Retinitis pigmentosa (RP) is actually the name for a group of inherited diseases that affect the retina of the eye. The retina is the tissue that is sensitive to the light. It is the first step in "seeing" or "vision" taking place. One of the first symptoms of RP is night blindness or having trouble adjusting to quickly changing light conditions.
A Answers (4)
Honor Society of Nursing (STTI) answered
Retinitis pigmentosa (RP) is a group of eye diseases that affect the retina. The retina, which is located at the back of the eye, sends visual images to the brain, where they are perceived. The cells in the retina that receive the visual images are called photoreceptors. There are two types of photoreceptors: rods (which are responsible for vision in low light) and cones (which are responsible for color vision and detail in high light).
In RP, the photoreceptors progressively lose function. Side vision, called peripheral vision, slowly worsens over time. Night vision is also affected. Central vision typically declines in the advanced stages of the disease.
Most cases of retinitis pigmentosa are inherited. However, some people develop the disease even if they have no family history. Others may develop the condition as part of another disorder, such as Kornzweig disease, Kearn-Sayre syndrome, Waardenburg syndrome, Alport syndrome, or Refsum disease.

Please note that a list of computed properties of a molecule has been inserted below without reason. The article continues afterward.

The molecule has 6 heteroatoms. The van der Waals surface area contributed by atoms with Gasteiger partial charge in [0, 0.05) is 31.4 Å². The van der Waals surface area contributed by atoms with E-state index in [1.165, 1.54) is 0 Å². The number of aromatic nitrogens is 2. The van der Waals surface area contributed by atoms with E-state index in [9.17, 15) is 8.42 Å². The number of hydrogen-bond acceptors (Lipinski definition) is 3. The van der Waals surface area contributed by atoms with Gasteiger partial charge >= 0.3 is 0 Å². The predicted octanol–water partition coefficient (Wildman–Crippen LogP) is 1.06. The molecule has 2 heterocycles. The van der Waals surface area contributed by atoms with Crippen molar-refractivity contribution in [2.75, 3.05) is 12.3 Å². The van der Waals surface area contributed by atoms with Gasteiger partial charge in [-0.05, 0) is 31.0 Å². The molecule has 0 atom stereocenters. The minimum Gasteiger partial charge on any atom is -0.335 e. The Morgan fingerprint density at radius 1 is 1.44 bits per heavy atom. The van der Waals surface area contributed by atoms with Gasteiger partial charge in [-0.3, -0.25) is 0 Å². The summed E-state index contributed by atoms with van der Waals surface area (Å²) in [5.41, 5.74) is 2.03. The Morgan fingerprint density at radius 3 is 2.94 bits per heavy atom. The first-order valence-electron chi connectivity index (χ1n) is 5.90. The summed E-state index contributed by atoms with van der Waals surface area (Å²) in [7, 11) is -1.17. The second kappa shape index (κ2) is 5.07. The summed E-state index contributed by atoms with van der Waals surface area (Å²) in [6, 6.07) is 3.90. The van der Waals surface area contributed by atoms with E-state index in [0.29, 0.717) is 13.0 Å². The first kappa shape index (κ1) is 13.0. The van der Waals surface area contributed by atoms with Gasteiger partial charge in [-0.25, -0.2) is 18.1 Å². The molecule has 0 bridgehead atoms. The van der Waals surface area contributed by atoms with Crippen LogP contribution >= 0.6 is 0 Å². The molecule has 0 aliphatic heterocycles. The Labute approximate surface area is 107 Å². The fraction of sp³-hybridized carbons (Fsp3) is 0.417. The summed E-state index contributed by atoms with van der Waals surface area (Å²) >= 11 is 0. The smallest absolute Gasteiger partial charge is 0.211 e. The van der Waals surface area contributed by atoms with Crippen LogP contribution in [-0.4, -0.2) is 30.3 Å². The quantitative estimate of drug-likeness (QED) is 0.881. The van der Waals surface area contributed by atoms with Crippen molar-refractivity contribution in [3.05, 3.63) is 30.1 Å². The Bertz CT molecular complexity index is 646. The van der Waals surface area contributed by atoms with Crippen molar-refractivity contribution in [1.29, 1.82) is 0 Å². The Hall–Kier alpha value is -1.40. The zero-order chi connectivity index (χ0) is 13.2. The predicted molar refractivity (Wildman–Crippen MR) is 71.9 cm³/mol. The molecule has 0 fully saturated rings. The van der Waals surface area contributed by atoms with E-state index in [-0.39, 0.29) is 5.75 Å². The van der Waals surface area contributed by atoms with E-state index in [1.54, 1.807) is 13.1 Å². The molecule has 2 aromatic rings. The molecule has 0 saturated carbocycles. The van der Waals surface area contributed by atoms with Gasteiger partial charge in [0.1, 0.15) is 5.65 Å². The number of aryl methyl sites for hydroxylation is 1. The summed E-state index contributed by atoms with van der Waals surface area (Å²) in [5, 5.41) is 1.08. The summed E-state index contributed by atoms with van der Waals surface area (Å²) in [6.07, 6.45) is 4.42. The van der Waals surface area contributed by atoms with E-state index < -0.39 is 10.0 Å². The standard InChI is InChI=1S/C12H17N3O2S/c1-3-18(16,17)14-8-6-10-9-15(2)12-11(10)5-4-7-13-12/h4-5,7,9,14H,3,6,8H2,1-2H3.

Signs of RP can usually be detected during a routine eye exam when the patient is around 10 years old. However, symptoms usually do not develop until adolescence.
Worldwide, RP is thought to affect roughly one out of 5,000 people.
Although the disease worsens over time, most patients retain at least partial vision, and complete blindness is rare. There is currently no known cure or effective treatment for retinitis pigmentosa, but there are some possible ways to manage the condition.
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Retinitis pigmentosa is an inherited eye disease in which there is a breakdown of the nerve layer (retina) in the back of the eye. It can lead to blindness.
Often the first sign of the disorder is an inability to see in low light and darkness (night blindness). Those affected usually develop a ring-shaped blind spot surrounding the center of their visual field. This blind spot then expands to affect both central and peripheral (side) vision. Eventually all vision is lost.
There is no effective treatment for retinitis pigmentosa. There is some evidence that taking vitamin A supplements may help delay the progress of the disease.
Retinitis pigmentosa is often linked with nearsightedness, certain types of cataracts, and problems with the macula, the portion of the retina that provides sharp central vision.
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American Academy of Ophthalmology answered
Retinitis pigmentosa is a group of genetic disorders that affect the retina’s ability to respond to light. The retina is the layer of light-sensing cells lining the back of your eye that converts light rays into impulses. The impulses are sent through the optic nerve to your brain, where they are recognized as images.